>> Tovo: I know we had a
discussion either on this
subcommittee or the mwbe
subcommittee about how they
are enforcing that.

I'm not sure how we ever
closed that loop, how
they're enforcing that on
city jobs.

>> Martinez: I don't know,
to be quite honest, but
there are different.

The point that I made was
one of the points made at
that point in that it's a
verification through
payroll.

You simply turn over a
payroll sheet and it's
verified.

Now, as was discussed as
well, there are folks that
while on paper may look like
it's compliance, it depends
on whether they're sent, to
what job and what role
they're in that day.

There needs to be, I guess,

[09:44:02]

some verification of what's
on the payroll, but that's
one way that it's done.

>> Tovo: Yeah, seems to
make sense.

A couple of other things i
wanted to throw out for
discussion, you know we have
at least in the chapter 380
agreements that I've been on
council to discuss, the --
we have discussed multiple
times domestic partner
benefits or that is a
consideration, but I wonder
if it's not time to make
that a requirement for
that's a minimum threshold.

I wanted to throw that out
to my committee members.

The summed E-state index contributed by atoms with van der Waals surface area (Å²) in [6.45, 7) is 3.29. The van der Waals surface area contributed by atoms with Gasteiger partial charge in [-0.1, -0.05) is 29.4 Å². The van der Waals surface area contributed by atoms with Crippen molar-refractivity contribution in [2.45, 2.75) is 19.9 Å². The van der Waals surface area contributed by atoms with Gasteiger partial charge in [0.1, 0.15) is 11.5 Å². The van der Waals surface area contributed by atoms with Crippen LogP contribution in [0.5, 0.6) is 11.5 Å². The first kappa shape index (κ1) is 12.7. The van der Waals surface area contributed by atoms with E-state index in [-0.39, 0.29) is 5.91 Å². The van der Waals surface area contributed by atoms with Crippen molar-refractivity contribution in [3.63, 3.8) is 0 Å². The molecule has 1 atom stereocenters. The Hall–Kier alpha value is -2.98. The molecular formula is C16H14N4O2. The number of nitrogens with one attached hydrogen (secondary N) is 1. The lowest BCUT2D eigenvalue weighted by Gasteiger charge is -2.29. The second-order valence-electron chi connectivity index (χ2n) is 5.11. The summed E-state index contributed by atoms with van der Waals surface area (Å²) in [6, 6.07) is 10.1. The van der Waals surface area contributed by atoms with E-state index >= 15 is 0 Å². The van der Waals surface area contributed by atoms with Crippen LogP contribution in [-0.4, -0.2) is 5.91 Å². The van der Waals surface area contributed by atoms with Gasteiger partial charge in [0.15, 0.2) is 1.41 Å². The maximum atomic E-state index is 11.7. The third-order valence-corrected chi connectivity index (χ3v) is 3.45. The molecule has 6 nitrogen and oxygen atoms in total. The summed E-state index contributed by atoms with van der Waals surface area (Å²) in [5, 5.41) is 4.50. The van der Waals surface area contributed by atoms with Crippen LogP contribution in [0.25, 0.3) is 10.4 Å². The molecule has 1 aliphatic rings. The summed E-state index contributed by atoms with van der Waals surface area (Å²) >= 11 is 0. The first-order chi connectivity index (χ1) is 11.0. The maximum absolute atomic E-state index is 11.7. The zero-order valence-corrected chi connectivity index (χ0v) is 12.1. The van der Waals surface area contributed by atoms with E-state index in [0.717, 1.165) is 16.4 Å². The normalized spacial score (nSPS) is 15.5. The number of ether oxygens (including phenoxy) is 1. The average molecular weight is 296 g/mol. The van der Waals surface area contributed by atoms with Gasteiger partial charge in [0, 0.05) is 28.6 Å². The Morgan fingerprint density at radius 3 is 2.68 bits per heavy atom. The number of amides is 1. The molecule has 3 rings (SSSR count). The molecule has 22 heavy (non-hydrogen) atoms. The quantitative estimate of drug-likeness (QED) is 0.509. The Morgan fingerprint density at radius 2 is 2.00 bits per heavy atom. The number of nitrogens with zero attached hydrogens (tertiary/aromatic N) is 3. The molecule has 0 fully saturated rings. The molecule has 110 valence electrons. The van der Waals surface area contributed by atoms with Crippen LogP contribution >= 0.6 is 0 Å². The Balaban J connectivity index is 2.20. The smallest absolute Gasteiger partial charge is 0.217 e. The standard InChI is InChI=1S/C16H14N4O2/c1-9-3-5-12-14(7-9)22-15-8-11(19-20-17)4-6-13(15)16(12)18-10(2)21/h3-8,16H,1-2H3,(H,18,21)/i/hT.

And I wonder too if we could
do some more thinking and
research about insurance
generally and how other --
whether there are any other
models out there for
measuring -- how we might --
anyway, let's keep talking
about how we might consider
insurance benefits generally
within these chapter 380
agreements.

And I was interested to see
the county's suggestion that
leed certification be a
component for extra
incentives and I think that
also -- I'd like to see that
added to our list of
discussion points.

It doesn't need to be leed
certification because we
have a good green builder
program too, but some level
of environmental excellence
be added, if not as a
minimum, at least for
consideration as an extra
incentive.

I think that's my last.

But I am interested in the
other things on here.

I think it would be good to
do some thinking and looking
and talking through how to
get at the question of